Homeschooling - Organization and Apps

My wife and I have been researching the concept of homeschooling during the quarantine. We have talked to several families who have homeschooled, in addition to several youth who were homeschooled and now attend college. I want to prep myself…and what better way than a good old fashioned app recommendation!!

What apps would you recommend!! I am the power user in the family in terms of technology. So far, I thought about Omnifocus and Trello…any other suggestions?

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Are you interested in teaching technology to your kids, or are you interested in using technology to manage your home curriculum? Or both?


Looking to do both options.

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How old are the kids?

This recent thread in Automators has some ideas for time tracking.

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I’ve wanted to answer this definitively but it’s simply too broad a question! The answer depends on the age of your children, their personalities and needs, teaching styles of the parents, pedagogical method, how present you are able to be, etc.

Generally, when you’re starting out helping children organize, I think you should see how far you can get with simple task lists (either handwritten, printed out or in a text file) until you can discover your needs.

Kanban can work well for older elementary and up, but I don’t know if I’d necessarily use Trello first. They would probably really like to move sticky notes on a wall or whiteboard. Tactility provides benefits to children.

It’s also generally better to avoid burdening them with knowledge of their upcoming work in a central location. So either show them everything they have to do today at once, or show them their future work in a narrow context. For example, put today’s math assignment on the list for today, and if they want to work ahead in math, help them understand how the math book works and what you expect of their worksheets/answer sheets/math essays, so they can just go through the book on their own without being reminded of any other subject while doing that.

When the children are old enough that their coursework begins to be more syllabus-oriented, and/or they start taking external courses, they of course need to start burdening themselves with knowledge of the future. :slight_smile: I’d still recommend teaching them to lay out assignments in a paper calendar or maybe a digital calendar before showing them OmniFocus, because they should still be able to work sequentially/soonest due on assignments for the most part.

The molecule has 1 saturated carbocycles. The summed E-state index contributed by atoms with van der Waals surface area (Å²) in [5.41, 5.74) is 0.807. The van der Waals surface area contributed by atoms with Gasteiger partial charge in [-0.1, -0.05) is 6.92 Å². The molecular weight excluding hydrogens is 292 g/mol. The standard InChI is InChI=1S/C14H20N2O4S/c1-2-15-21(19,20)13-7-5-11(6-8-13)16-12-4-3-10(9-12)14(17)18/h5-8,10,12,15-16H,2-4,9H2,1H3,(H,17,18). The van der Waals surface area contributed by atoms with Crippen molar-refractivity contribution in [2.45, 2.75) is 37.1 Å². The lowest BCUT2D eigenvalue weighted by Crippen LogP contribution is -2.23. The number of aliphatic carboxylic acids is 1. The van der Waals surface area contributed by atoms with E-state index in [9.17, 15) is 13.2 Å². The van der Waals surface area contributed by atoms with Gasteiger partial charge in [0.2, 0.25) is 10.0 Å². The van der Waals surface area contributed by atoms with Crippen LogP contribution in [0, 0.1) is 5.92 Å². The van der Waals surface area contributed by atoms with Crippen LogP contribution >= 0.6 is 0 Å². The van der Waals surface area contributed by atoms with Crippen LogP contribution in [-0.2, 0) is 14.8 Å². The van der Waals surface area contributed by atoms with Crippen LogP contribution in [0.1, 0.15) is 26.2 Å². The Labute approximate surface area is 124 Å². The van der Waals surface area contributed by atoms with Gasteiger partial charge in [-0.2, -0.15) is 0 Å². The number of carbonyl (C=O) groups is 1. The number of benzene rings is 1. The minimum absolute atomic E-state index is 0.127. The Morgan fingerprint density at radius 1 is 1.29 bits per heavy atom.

Just a few initial thoughts that assume some typical needs. It’s an interesting subject to me so I hope to hear more about your plans and challenges.

I just realized I may have not been clear in my post. :man_facepalming: :sweat_smile:

My children are in K-2 range.

My first step is mainly to help my wife and I manage the homeschooling. (Curriculums, Assignments, schedules, etc). Because both of us have opposite work schedules, we want to divide the homeschooling through the day (as an experiment - we also need to see if the kids like multiple breaks or if they want straight sessions)

I am trying to imagine what (app, doc, filesystem) would be central enough for us to pull up each child’s schedule, assignments, activity, etc for the entire school year. Would need assignment tracking, reports, etc.

Then after that, I would probably go old-school since they are in the K-2 range and do the sticky notes as you suggested (or color coding) on a whiteboard. Agreed tactility for children is a big benefit.

These past few months when we did distant learning, I would open my laptop for my children, sign them into their school account. Their teacher had everything setup in Google Classroom. Since we are doing home-schooling, I have the opportunity to reduce the screen-time again.

I was homeschooled most of the time until high school. We used the Calvert School curriculum. My mom and I would do all the entire year assignments in one big burst of about a month from basically dawn to dusk and then I was free to explore other things for most of the year. We both learned that we had to space out the mailing in of the items for review and grading or the grading folks didn’t believe I had done them. I have no memory of the formal schooling but lots of the things I learned after when I got to choose what I studied.When I was interested in Peru I learned about the clothing, designed a string based language for sending messages, raised, butchered and ate guinea pigs and more. I got to help map caves when I was interested in spelunking, worked with my mom on archeological digs, learned how to drink coffee boiled and sweet with mares milk when I was interested in Beduin tribes and helped collect native mint plants and prepare them for the Botanical Garden collection. I saw home schooling as a way to really focus on what was interesting.


Same here! Calvert until 8th grade. My parents graded the tests though, or had us do the grading for them to review. We also substituted a different math curriculum.

I don’t know if you’ve checked in on Calvert recently but it was bought out and has become a somewhat unpleasant and inflexible set of online courses.

My colleague Joanna Eitel at The Sweet Setup wrote a pretty great article on this not too long ago:

My wife (who does not identify as a “tech nerd”) actually likes Basecamp, and it’s free for personal use. I think that’s a pretty great place to start for collaborative stuff.

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